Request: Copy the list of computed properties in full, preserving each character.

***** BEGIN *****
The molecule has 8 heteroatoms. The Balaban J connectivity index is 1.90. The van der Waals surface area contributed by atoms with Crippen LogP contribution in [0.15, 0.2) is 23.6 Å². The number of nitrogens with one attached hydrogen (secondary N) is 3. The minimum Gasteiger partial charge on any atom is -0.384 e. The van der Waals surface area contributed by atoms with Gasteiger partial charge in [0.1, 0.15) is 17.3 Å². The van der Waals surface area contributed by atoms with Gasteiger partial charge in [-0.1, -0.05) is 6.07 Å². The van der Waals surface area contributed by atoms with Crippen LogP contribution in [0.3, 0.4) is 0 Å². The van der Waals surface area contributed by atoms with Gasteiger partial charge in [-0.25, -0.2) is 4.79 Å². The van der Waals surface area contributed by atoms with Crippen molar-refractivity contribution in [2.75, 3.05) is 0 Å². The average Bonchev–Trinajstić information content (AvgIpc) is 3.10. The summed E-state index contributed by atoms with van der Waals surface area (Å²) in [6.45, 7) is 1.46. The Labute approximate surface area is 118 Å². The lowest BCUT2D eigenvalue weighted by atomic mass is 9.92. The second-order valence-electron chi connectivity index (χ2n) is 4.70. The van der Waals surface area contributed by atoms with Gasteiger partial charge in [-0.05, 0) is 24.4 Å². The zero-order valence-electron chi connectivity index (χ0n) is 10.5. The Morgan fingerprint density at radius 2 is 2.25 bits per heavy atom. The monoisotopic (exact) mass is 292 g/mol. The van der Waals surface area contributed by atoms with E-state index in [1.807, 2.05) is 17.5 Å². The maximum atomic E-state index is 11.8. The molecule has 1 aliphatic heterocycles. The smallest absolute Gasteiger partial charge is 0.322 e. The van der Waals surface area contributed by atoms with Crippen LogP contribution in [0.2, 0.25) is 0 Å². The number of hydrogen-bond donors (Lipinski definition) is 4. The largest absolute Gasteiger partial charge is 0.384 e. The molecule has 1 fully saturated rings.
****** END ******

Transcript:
The molecule has 8 heteroatoms. The Balaban J connectivity index is 1.90. The van der Waals surface area contributed by atoms with Crippen LogP contribution in [0.15, 0.2) is 23.6 Å². The number of nitrogens with one attached hydrogen (secondary N) is 3. The minimum Gasteiger partial charge on any atom is -0.384 e. The van der Waals surface area contributed by atoms with Gasteiger partial charge in [0.1, 0.15) is 17.3 Å². The van der Waals surface area contributed by atoms with Gasteiger partial charge in [-0.1, -0.05) is 6.07 Å². The van der Waals surface area contributed by atoms with Crippen LogP contribution in [0.3, 0.4) is 0 Å². The van der Waals surface area contributed by atoms with Gasteiger partial charge in [-0.25, -0.2) is 4.79 Å². The van der Waals surface area contributed by atoms with Crippen molar-refractivity contribution in [2.75, 3.05) is 0 Å². The average Bonchev–Trinajstić information content (AvgIpc) is 3.10. The summed E-state index contributed by atoms with van der Waals surface area (Å²) in [6.45, 7) is 1.46. The Labute approximate surface area is 118 Å². The lowest BCUT2D eigenvalue weighted by atomic mass is 9.92. The second-order valence-electron chi connectivity index (χ2n) is 4.70. The van der Waals surface area contributed by atoms with Gasteiger partial charge in [-0.05, 0) is 24.4 Å². The zero-order valence-electron chi connectivity index (χ0n) is 10.5. The Morgan fingerprint density at radius 2 is 2.25 bits per heavy atom. The monoisotopic (exact) mass is 292 g/mol. The van der Waals surface area contributed by atoms with E-state index in [1.807, 2.05) is 17.5 Å². The maximum atomic E-state index is 11.8. The molecule has 1 aliphatic heterocycles. The smallest absolute Gasteiger partial charge is 0.322 e. The van der Waals surface area contributed by atoms with Crippen LogP contribution in [0.2, 0.25) is 0 Å². The number of hydrogen-bond donors (Lipinski definition) is 4. The largest absolute Gasteiger partial charge is 0.384 e. The molecule has 1 fully saturated rings.